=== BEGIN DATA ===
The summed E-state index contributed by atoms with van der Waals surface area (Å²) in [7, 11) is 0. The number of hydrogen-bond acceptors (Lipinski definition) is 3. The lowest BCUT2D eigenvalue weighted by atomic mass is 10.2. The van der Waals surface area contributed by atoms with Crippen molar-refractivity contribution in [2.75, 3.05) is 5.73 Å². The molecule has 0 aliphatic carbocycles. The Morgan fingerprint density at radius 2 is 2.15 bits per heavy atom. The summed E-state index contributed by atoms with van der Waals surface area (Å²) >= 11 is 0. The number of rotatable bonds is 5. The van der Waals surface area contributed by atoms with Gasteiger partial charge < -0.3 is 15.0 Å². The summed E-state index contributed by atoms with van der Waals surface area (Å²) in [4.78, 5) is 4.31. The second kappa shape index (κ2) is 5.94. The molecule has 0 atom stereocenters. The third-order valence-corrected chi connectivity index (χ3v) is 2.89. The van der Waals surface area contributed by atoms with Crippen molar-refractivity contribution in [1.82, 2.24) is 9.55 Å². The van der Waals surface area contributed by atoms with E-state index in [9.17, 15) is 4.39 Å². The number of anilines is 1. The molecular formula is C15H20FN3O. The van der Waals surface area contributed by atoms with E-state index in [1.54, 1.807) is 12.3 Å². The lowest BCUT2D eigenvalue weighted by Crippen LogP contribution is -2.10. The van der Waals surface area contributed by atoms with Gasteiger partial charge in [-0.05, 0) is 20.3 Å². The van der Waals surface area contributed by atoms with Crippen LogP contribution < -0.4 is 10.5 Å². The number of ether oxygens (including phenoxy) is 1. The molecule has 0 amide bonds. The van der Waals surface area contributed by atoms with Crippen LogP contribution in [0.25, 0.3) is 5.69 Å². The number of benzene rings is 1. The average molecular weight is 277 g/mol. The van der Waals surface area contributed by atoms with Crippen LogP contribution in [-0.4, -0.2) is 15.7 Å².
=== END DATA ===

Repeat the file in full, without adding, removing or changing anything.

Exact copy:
The summed E-state index contributed by atoms with van der Waals surface area (Å²) in [7, 11) is 0. The number of hydrogen-bond acceptors (Lipinski definition) is 3. The lowest BCUT2D eigenvalue weighted by atomic mass is 10.2. The van der Waals surface area contributed by atoms with Crippen molar-refractivity contribution in [2.75, 3.05) is 5.73 Å². The molecule has 0 aliphatic carbocycles. The Morgan fingerprint density at radius 2 is 2.15 bits per heavy atom. The summed E-state index contributed by atoms with van der Waals surface area (Å²) >= 11 is 0. The number of rotatable bonds is 5. The van der Waals surface area contributed by atoms with Gasteiger partial charge < -0.3 is 15.0 Å². The summed E-state index contributed by atoms with van der Waals surface area (Å²) in [4.78, 5) is 4.31. The second kappa shape index (κ2) is 5.94. The molecule has 0 atom stereocenters. The third-order valence-corrected chi connectivity index (χ3v) is 2.89. The van der Waals surface area contributed by atoms with Crippen molar-refractivity contribution in [1.82, 2.24) is 9.55 Å². The van der Waals surface area contributed by atoms with E-state index in [9.17, 15) is 4.39 Å². The number of anilines is 1. The molecular formula is C15H20FN3O. The van der Waals surface area contributed by atoms with E-state index in [1.54, 1.807) is 12.3 Å². The lowest BCUT2D eigenvalue weighted by Crippen LogP contribution is -2.10. The van der Waals surface area contributed by atoms with Gasteiger partial charge in [-0.05, 0) is 20.3 Å². The van der Waals surface area contributed by atoms with Crippen LogP contribution < -0.4 is 10.5 Å². The number of ether oxygens (including phenoxy) is 1. The molecule has 0 amide bonds. The van der Waals surface area contributed by atoms with Crippen LogP contribution in [0.25, 0.3) is 5.69 Å². The number of benzene rings is 1. The average molecular weight is 277 g/mol. The van der Waals surface area contributed by atoms with Crippen LogP contribution in [-0.4, -0.2) is 15.7 Å².